OpenCL Image Filtering on the Nexus 10

>> Wednesday, March 27, 2013

I've coded a practical OpenCL example for the Nexus 10 and the code is on Github. The app works in six stages:

  1. The user clicks a button to take a picture.
  2. The Activity receives image data from the camera, places it in a ByteBuffer, and passes it to the native function.
  3. The native function sends the buffer data to the GPU, which executes the OpenCL kernel.
  4. The kernel performs 3x3 spatial convolution and places the result in an output buffer.
  5. The native function reads the GPU's result and places the data in a ByteBuffer.
  6. The Activity creates a bitmap from the ByteBuffer containing the filtered image.
I tried using OpenCL's image processing routines, but the Mali GPU doesn't support the CL_ARGB format. I tried using two-dimensional work-items, but that gave me an odd error. So here's the kernel:
__kernel void camera_filter(__global int *input_img,
                            __global int *out_img,
                            int width, int height) {

   int offset, red, green, blue;
   int row = get_global_id(0)/width;
   int col = get_global_id(0) - row * width;
   int4 pixels[3], color_vec;

   /* Set filter coefficients */
   int4 k0 = (int4)(-1, -1,  0,  0);
   int4 k1 = (int4)(-1,  0,  1,  0);
   int4 k2 = (int4)( 0,  1,  1,  0);

   /* Set filter denominator */
   int denom = 1;

   if((row > 0) && (col > 0) && (col < width-2) && (row < height-1)) {

      /* Read input image data into private memory */
      offset = (row-1) * width + (col-1);
      pixels[0] = vload4(0, input_img + offset);
      pixels[1] = vload4(0, input_img + offset + width);
      pixels[2] = vload4(0, input_img + offset + 2*width);

      /* Compute red component */
      color_vec = ((pixels[0] & 0x00ff0000) >> 16) * k0 +
                  ((pixels[1] & 0x00ff0000) >> 16) * k1 +
                  ((pixels[2] & 0x00ff0000) >> 16) * k2;
      red = clamp((color_vec.s0 + color_vec.s1 + color_vec.s2)/denom, 0, 255);

      /* Compute green component */
      color_vec = ((pixels[0] & 0x0000ff00) >> 8) * k0 +
                  ((pixels[1] & 0x0000ff00) >> 8) * k1 +
                  ((pixels[2] & 0x0000ff00) >> 8) * k2;
      green = clamp((color_vec.s0 + color_vec.s1 + color_vec.s2)/denom, 0, 255);

      /* Compute blue component */
      color_vec = (pixels[0] & 0x000000ff) * k0 +
                  (pixels[1] & 0x000000ff) * k1 +
                  (pixels[2] & 0x000000ff) * k2;
      blue = clamp((color_vec.s0 + color_vec.s1 + color_vec.s2)/denom, 0, 255);

      /* Update output pixel in global memory */
      out_img[get_global_id(0)] = 0xff000000 + (red << 16) + (green << 8) + blue;
   }
   else {
      out_img[get_global_id(0)] = input_img[get_global_id(0)];
   }
}

The filter's operation is determined by the coefficients in the three int4 vectors. In this case, the filter gives a 3D shadow to the image. The coefficients are defined in the kernel at the moment, but ideally, they'd be set by the user at runtime. I'll see what I can do.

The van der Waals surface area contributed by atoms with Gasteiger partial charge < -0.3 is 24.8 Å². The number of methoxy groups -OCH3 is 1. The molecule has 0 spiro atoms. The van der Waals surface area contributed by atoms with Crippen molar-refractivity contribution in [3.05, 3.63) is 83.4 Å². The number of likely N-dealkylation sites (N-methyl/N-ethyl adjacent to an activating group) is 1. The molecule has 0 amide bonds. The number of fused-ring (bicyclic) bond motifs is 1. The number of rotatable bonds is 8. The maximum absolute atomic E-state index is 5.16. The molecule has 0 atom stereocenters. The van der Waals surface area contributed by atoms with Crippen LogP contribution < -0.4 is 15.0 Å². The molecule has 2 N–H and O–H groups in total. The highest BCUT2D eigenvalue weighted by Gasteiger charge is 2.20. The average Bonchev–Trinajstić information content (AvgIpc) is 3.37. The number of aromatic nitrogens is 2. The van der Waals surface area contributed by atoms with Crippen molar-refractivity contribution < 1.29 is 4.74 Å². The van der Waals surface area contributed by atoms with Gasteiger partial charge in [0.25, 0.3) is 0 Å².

On a scale from 1 to 10, I'd give this project's difficulty a solid 10. The problem isn't the OpenCL, but interfacing Java and OpenCL through the JNI. It would be nice if Android had something like Aparapi, which makes it possible to directly execute OpenCL kernels from Java.

7 comments:

Tobias Kramer March 28, 2013 at 4:18 AM  

Thanks for sharing your code and providing examples! I managed to compile and run a stripped-down computational physics OpenCL code on a Nexus 4 device using basically the "command line" and avoiding any Java code. I posted my experience and recipe here:

http://quantumdynamics.wordpress.com/2013/03/23/computational-physics-on-smartphone-gpu/

For me this route towards OpenCL on Android devices is a bit simpler, but of course it lacks a proper "App" Interface. For benchmarking and comparisons with other GPUs it is good enough for me.

Stefan M March 30, 2013 at 8:21 AM  

regarding aparapi, check out:
http://mahadevangorti.blogspot.de/

Matt Scarpino March 30, 2013 at 10:59 AM  

Thank you. That's very interesting.

Anonymous,  April 8, 2013 at 9:47 AM  

I am a complete noob, so this may not make sense at all but why bother with Java at all and just go down the C++ and NDK route?

Matt Scarpino April 8, 2013 at 10:16 AM  

It's possible to code apps without Java, but to the best of my knowledge, none of the native functions access the camera.

Also, I'm not sure if a fully-native app can be deployed to Google Play.

lmpe May 5, 2013 at 9:41 AM  

Thanks for the post! I'm looking into using the Nexus 10 to do some simple benchmarks (BLAS mainly) of the Mali-T604 GPU for a specialization project at school. Do you know anything about the quality of the bundled driver? For instance, any lack of support for functions it should support, weird quirks or anything similar?

Matt Scarpino May 9, 2013 at 7:42 PM  

The only quirks I've encountered involve the inability to execute kernels with multi-dimensional work-items or kernels that use OpenCL's image processing capabilities. Other than that, everything has worked very well.

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